Your Ideas change over time.

When I first started blogging in 2014, I was doing interviews with entrepreneurs and turning them into blog posts. I had no idea what I was doing or even why I was doing it.

The blog posts sucked and sounded like press releases.

I hated the process.

None of the blog posts got any engagement at all. Hearing entrepreneurs talk about raising money and selling widgets was boring to me.

Then, one night at around 8 pm I wrote a blog post about changing my life. It was all the lessons I learned from studying personal development and it was nothing more than a brain fart.

It took about 45 minutes to write and was published with spelling and grammar errors all the way through it. This post got shared 84,000 times on Facebook alone.

All of a sudden, through focusing on the doing, I found something I liked.

“What starts as an idea changes over time and you’ll never predict where things will end up. Trust in the process”

 

Your beliefs change too.

I told my coaching client that his beliefs would change too. What he believes right now will change in the future. This will shape his creative side and his content most of all.

“Trying to predict where you’ll be in the future is like trying to predict when you’re going to die - it’s impossible to know”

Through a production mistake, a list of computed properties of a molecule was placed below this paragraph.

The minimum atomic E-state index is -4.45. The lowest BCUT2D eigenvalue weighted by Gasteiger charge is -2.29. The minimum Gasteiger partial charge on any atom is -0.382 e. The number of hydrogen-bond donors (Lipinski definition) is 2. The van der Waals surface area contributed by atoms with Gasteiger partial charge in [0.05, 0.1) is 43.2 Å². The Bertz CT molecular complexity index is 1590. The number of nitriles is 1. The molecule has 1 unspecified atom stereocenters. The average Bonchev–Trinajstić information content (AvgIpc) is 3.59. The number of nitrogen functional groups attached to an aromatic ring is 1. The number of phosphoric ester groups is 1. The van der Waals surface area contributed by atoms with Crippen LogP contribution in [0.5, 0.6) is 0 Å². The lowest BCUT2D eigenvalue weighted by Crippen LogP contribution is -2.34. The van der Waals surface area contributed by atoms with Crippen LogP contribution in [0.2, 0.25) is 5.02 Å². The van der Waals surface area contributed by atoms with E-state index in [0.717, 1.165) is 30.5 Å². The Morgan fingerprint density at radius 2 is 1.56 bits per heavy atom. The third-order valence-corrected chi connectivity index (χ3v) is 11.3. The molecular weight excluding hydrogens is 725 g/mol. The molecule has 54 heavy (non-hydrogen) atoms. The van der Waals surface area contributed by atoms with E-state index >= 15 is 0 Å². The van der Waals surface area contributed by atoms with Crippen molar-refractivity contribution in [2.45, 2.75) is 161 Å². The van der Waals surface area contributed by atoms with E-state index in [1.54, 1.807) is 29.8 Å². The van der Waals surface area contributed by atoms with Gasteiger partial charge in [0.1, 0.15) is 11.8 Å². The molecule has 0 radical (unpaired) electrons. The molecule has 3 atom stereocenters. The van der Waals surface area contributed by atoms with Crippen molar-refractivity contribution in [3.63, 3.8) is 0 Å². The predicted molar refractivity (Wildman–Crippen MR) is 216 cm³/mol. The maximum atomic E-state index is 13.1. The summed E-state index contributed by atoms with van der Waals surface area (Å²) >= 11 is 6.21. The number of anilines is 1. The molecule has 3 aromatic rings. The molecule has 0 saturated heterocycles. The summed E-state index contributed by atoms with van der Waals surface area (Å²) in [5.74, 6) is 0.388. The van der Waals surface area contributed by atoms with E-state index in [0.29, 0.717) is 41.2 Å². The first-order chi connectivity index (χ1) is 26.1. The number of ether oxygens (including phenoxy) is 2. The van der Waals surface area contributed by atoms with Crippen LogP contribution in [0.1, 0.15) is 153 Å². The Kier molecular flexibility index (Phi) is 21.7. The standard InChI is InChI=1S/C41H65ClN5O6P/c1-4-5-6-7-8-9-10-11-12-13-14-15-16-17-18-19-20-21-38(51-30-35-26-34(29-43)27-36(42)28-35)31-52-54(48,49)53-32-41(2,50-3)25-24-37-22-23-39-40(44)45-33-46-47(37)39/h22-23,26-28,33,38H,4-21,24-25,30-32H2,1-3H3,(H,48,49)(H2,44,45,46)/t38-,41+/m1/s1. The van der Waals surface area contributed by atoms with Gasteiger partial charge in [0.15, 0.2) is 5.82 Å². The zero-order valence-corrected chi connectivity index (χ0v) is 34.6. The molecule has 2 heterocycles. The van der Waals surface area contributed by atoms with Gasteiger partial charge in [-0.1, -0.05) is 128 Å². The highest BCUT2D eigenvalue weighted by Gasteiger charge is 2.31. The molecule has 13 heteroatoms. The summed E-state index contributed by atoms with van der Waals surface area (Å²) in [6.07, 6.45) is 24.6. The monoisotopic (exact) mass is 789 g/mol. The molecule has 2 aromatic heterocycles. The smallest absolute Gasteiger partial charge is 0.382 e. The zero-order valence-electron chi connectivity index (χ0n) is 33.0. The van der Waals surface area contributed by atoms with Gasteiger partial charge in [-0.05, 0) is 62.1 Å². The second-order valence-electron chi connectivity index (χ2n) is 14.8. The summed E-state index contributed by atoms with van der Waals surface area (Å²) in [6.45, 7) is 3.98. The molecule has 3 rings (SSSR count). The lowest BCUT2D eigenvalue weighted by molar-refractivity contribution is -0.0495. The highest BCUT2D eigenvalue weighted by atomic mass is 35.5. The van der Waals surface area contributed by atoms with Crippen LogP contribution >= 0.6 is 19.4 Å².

My beliefs initially about what I was doing came from a very self-centered view of the world that was all about the cliché version of success.

I thought the nice car, suit, house and bikini babe was what mattered. Pretty quickly, as I produced lots of content and began reading, after not touching a book for more than ten years, I saw a different side.

My beliefs about the world changed and the idea of money went to last place. Add on a couple of near-death experiences like a cancer scare and my beliefs are now completely different.

I’m no longer trying to figure out how to suck out as much value from the world as I can for my own benefit. What I do daily is about a purpose far bigger than myself.

I told my coaching client this story because I believed the same was true for him. He’s trying to impact people’s lives by getting them to fall in love with the work they do.

Whenever he starts talking about this topic, I feel inspired. I told him that I say no to so many clients because I don’t believe in what they do.

I believe in what he does and that’s why I’m obsessed with getting him to focus on the doing.